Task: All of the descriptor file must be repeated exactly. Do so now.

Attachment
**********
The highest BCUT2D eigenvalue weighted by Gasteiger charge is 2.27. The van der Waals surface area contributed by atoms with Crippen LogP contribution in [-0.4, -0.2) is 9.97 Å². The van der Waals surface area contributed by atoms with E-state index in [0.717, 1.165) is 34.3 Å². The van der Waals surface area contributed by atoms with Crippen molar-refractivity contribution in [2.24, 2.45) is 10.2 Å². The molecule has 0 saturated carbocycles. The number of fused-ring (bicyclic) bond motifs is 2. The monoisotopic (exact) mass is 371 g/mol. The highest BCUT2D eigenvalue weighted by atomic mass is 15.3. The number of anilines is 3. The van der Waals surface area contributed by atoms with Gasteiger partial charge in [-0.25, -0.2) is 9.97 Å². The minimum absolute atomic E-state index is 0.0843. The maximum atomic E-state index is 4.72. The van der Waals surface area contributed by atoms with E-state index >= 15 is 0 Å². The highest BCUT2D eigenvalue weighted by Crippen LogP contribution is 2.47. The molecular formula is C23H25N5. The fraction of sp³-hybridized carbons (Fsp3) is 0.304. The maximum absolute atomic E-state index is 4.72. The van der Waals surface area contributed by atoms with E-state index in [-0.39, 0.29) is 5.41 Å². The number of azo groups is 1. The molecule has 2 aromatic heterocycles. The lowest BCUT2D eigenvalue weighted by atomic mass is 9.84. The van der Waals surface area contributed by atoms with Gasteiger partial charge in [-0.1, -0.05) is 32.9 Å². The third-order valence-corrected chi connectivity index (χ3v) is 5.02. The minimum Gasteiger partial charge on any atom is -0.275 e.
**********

The highest BCUT2D eigenvalue weighted by Gasteiger charge is 2.27. The van der Waals surface area contributed by atoms with Crippen LogP contribution in [-0.4, -0.2) is 9.97 Å². The van der Waals surface area contributed by atoms with E-state index in [0.717, 1.165) is 34.3 Å². The van der Waals surface area contributed by atoms with Crippen molar-refractivity contribution in [2.24, 2.45) is 10.2 Å². The molecule has 0 saturated carbocycles. The number of fused-ring (bicyclic) bond motifs is 2. The monoisotopic (exact) mass is 371 g/mol. The highest BCUT2D eigenvalue weighted by atomic mass is 15.3. The number of anilines is 3. The van der Waals surface area contributed by atoms with Gasteiger partial charge in [-0.25, -0.2) is 9.97 Å². The minimum absolute atomic E-state index is 0.0843. The maximum atomic E-state index is 4.72. The van der Waals surface area contributed by atoms with E-state index >= 15 is 0 Å². The highest BCUT2D eigenvalue weighted by Crippen LogP contribution is 2.47. The molecular formula is C23H25N5. The fraction of sp³-hybridized carbons (Fsp3) is 0.304. The maximum absolute atomic E-state index is 4.72. The van der Waals surface area contributed by atoms with E-state index in [-0.39, 0.29) is 5.41 Å². The number of azo groups is 1. The molecule has 2 aromatic heterocycles. The lowest BCUT2D eigenvalue weighted by atomic mass is 9.84. The van der Waals surface area contributed by atoms with Gasteiger partial charge in [-0.1, -0.05) is 32.9 Å². The third-order valence-corrected chi connectivity index (χ3v) is 5.02. The minimum Gasteiger partial charge on any atom is -0.275 e.